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Cameron and Blair both muddle-headed on cause of riots

Well, well, well. Who said “there are deep problems in our society that have been growing for a long time: a decline in responsibility, a rise in selfishness, a growing sense that individual rights come before anything else”? Cameron. And where does he think the selfishness and fixation on individualism came from, if not from Thatcher who claimed society never really existed and made selfishness and greed the cardinal aims of life? Yet still he insists that the problem was “criminality, pure and simple” and obsesses about the “moral decline of Britain” as though society and economy were not the issue, only the misbehaviour of individuals.

Blair is equally muddle-headed when he puts the riots down to alienated, disaffected youth outside the social mainstream and argues there’s no social or moral decline, only a need for intense family intervention and dealing with anti-social behaviour and gangs, as though the social and economic structures he championed had nothing to do with creating the alienation and disaffection in the first place.

Does Blair seriously believe that the rest of society was fine and it was just these perverse pockets that needed mopping up? Does he not think that the huge increase in inequality (Mandelson’s signature line that “New Labour is very relaxed about people becoming filthy rich”) had no impact on life chances and life perceptions at the bottom? Or that the collapse in social mobility left more and more people feeling trapped? Or that the manic consumer materialism which became symbols of respect and success from which the jobless and poorest were excluded would not have left a rankling resentment? Or that high youth unemployment in an economy which lionised finance and the City but neglected manufacturing, sacrificing 100,000 jobs a year, would not have created the alientation and disaffection he noted?

What mark if left on society and on the psychology of its classes when social housing for poorer people who will never be able to support mortgages is decimated almost to the point of invisibility, social housing being built during the Blair years at a rate of half a house per constituency? Or when so-called welfare reform produces by far the lowest unemployment benefit (job seeker’s allowance) in Europe, a major closure of workshops for the disabled, and a big cutback in incapacity benefits on the grounds that many disabled people could work when they lived in regions where there was no work? Or when the economy is run to suit the interests of Big Finance and Big Business with trade unions kept under lock and key and employment rights curtailed?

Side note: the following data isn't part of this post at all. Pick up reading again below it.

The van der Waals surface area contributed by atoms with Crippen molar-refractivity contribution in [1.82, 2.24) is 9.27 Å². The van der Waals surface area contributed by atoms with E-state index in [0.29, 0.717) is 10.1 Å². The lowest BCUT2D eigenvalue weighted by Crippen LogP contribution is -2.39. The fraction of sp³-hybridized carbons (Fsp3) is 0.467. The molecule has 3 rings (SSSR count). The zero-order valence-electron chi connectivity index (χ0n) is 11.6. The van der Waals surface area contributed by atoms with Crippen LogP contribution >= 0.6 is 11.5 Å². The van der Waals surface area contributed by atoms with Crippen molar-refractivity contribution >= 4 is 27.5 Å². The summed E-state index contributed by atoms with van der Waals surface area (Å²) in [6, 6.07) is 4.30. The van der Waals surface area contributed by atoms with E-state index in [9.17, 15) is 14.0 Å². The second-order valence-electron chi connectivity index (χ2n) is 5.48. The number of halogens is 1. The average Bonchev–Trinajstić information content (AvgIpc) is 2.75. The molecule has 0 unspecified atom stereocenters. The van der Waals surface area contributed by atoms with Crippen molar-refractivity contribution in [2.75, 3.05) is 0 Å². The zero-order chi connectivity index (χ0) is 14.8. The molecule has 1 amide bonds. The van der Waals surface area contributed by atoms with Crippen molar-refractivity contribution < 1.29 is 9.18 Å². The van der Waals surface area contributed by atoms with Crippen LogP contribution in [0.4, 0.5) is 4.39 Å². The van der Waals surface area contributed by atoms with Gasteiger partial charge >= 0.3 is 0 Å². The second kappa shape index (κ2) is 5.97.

Cameron and Blair are both the victims of their own myopia, the purveyors of a wilful blindness that ignores all the abundant evidence that conflicts with their own narrow ideology. It’s time that they, and all of us, faced up to the fact that Britain’s problems go far deeper and wider into the structure of our society and economy than to be palmed off with simpliste explanations about moral decline, pure criminality, or ASBO treatment for alienated and disaffected youth.

One Comment

  1. Mike Killingworth says:

    And it is also time that we faced up to the fact that the difference between Britain and Greece is that we have a casino economy called the City of London. A few thousand high-rolling gamblers support the life-styles of the rest of us. No one else can do any form of work that couldn’t be done for a small fraction of the price in Asia or Latin America. As and when they up sticks to Cape Town we’ll be left looking like Kyrgyzstan, with people either starving or scratching about in a crony culture.

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